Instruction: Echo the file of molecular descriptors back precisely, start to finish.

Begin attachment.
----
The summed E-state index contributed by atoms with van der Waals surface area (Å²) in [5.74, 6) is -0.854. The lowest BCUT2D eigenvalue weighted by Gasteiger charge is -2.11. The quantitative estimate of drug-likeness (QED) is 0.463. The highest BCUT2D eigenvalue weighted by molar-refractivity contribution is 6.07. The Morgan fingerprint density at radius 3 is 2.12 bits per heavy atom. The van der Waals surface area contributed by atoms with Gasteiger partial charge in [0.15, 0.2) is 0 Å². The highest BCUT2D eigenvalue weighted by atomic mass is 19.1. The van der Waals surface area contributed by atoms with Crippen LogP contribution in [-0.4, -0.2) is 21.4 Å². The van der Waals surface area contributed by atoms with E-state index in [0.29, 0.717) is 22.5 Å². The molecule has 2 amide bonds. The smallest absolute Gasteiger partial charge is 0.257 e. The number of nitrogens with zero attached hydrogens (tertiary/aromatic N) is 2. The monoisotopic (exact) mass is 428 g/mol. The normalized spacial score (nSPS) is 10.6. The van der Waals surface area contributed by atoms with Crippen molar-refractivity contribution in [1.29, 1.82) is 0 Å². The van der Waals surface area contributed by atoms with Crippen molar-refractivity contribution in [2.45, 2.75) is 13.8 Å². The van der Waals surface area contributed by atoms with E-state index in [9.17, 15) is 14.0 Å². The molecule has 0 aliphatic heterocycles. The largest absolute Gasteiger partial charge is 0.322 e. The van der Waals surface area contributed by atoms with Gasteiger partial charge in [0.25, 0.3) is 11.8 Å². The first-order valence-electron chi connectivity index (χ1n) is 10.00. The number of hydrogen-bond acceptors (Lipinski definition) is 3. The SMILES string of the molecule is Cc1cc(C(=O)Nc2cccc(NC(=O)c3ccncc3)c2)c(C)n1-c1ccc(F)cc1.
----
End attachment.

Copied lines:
The summed E-state index contributed by atoms with van der Waals surface area (Å²) in [5.74, 6) is -0.854. The lowest BCUT2D eigenvalue weighted by Gasteiger charge is -2.11. The quantitative estimate of drug-likeness (QED) is 0.463. The highest BCUT2D eigenvalue weighted by molar-refractivity contribution is 6.07. The Morgan fingerprint density at radius 3 is 2.12 bits per heavy atom. The van der Waals surface area contributed by atoms with Gasteiger partial charge in [0.15, 0.2) is 0 Å². The highest BCUT2D eigenvalue weighted by atomic mass is 19.1. The van der Waals surface area contributed by atoms with Crippen LogP contribution in [-0.4, -0.2) is 21.4 Å². The van der Waals surface area contributed by atoms with E-state index in [0.29, 0.717) is 22.5 Å². The molecule has 2 amide bonds. The smallest absolute Gasteiger partial charge is 0.257 e. The number of nitrogens with zero attached hydrogens (tertiary/aromatic N) is 2. The monoisotopic (exact) mass is 428 g/mol. The normalized spacial score (nSPS) is 10.6. The van der Waals surface area contributed by atoms with Crippen molar-refractivity contribution in [1.29, 1.82) is 0 Å². The van der Waals surface area contributed by atoms with Crippen molar-refractivity contribution in [2.45, 2.75) is 13.8 Å². The van der Waals surface area contributed by atoms with E-state index in [9.17, 15) is 14.0 Å². The molecule has 0 aliphatic heterocycles. The largest absolute Gasteiger partial charge is 0.322 e. The van der Waals surface area contributed by atoms with Gasteiger partial charge in [0.25, 0.3) is 11.8 Å². The first-order valence-electron chi connectivity index (χ1n) is 10.00. The number of hydrogen-bond acceptors (Lipinski definition) is 3. The SMILES string of the molecule is Cc1cc(C(=O)Nc2cccc(NC(=O)c3ccncc3)c2)c(C)n1-c1ccc(F)cc1.